A recent study published by the CBRE real estate group has found that the coronavirus pandemic accelerated migrations across the United States last year. Citing data from the U.S. Postal Service, the report noted that the accelerated migration was more prominent among people from urban regions moving to Sunbelt Metro cities. For instance, from places like New York and San Francisco to cities like Charlotte, Dallas, and Austin. Relocations from San Francisco to Florida and Texas rose by 46 percent and 32 percent respectively.
The study notes that many of the people who changed locations are likely to move back once the pandemic situation is brought under control. “Affordability is a major driver of movement between the high-cost coastal markets and Sun Belt cities… Cities like Charlotte, Dallas, and Austin have long been the recipient of substantial in-migration from major metropolitan cities, but the COVID-19 pandemic accelerated that flow of people in 2020,” Eric Willett, CBRE Director of Research and author of the research report, said to Fox Business.
Among the 30 largest metros in the United States, Sacramento had the highest net move-ins when compared to the previous year, with a value of 0.3 per 1,000 residents in 2020 from -3.2 in 2019. Much of the gain was due to people moving in from San Francisco. Most of the movement out of urban regions was led by individuals who were “young, affluent, and highly educated.”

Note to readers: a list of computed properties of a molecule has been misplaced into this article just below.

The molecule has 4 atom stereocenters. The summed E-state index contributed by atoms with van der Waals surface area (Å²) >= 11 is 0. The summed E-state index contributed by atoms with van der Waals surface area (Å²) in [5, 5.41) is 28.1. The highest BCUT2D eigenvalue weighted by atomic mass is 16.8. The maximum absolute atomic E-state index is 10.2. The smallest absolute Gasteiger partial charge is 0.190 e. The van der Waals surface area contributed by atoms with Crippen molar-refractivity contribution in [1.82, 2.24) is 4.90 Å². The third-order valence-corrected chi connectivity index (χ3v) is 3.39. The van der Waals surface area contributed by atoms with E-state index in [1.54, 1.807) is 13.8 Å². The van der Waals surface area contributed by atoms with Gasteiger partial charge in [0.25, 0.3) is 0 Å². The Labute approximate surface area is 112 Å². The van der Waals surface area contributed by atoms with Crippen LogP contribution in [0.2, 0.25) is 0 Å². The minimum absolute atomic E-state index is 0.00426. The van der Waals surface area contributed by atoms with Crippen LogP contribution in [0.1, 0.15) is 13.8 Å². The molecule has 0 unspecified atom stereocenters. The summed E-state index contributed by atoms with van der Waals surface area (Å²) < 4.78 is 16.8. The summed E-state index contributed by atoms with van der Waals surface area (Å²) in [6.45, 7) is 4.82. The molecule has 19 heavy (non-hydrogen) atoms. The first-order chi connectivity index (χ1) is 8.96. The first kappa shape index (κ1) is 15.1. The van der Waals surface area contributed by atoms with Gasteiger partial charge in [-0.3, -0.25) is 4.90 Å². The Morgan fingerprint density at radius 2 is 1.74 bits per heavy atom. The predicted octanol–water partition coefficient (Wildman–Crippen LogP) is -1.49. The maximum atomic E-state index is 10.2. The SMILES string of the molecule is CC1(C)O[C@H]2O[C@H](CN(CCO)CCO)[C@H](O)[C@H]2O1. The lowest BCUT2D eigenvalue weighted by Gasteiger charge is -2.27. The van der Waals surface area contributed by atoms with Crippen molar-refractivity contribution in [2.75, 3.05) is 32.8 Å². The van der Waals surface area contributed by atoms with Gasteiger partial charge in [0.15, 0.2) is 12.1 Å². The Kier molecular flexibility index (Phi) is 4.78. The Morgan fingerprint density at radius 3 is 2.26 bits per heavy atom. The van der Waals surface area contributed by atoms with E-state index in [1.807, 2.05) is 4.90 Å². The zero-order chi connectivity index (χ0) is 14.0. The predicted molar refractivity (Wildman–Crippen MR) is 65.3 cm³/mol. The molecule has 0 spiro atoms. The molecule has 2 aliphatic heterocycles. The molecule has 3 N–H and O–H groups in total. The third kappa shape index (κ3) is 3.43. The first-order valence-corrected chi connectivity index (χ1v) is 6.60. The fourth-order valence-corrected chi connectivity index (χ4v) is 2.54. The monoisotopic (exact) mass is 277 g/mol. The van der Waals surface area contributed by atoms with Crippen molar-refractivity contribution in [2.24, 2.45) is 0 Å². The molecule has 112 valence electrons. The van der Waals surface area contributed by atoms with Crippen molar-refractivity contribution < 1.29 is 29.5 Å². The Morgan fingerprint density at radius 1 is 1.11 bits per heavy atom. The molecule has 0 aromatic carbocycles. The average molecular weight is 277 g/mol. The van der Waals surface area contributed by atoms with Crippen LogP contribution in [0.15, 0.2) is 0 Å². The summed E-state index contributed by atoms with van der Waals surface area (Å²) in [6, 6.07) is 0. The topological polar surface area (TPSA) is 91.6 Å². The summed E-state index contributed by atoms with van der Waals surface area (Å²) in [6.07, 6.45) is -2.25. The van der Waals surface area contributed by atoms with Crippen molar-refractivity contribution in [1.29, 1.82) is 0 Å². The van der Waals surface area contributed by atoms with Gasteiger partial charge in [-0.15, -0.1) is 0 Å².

Another report from Zillow found that the cities of Phoenix in Arizona, Charlotte in North Carolina, and Austin, Texas had the most outbound moves in the first 11 months of last year, as people sought out warmer regions amidst the pandemic. This movement into the Sun Belt metro cities is expected to continue in 2021.
Places like Los Angeles, New York, San Francisco, and Chicago saw the highest net outbound movements. These places have some of the most expensive housing markets in the country. Zillow’s survey found that almost 1 in 10 Americans had moved to another region in the past year.
“The pandemic brought an acceleration of trends we were seeing in 2018 and 2019… More affordable, medium-sized metro areas across the Sun Belt saw significantly more people coming than going, especially from more expensive, larger cities farther north and on the coasts. The pandemic has catalyzed purchases by millennial first-time buyers, many of whom can now work from anywhere,” Zillow senior economist Jeff Tucker said in a statement.
54 percent of the Americans who relocated said that they experienced happiness while 53 percent were relieved. 80 percent felt that the relocation was worth it.
The desire to move somewhere else continues to be strong among many Americans according to a report by property agency Redfin. Almost a third of the respondents admitted that they would move to a new location if they were able to work from home post the pandemic. Another third admitted to having already moved to a new location. 30 percent of the people who moved relocated to within 50 miles of their previous home.
Redfin chief economist Daryl Fairweather notes in the report that the pandemic-driven relocation has not reached its final phase yet. He predicts a second wave of migration in 2021, mostly driven by permanent remote workers choosing homes based on their lifestyle preferences rather than closeness to the office.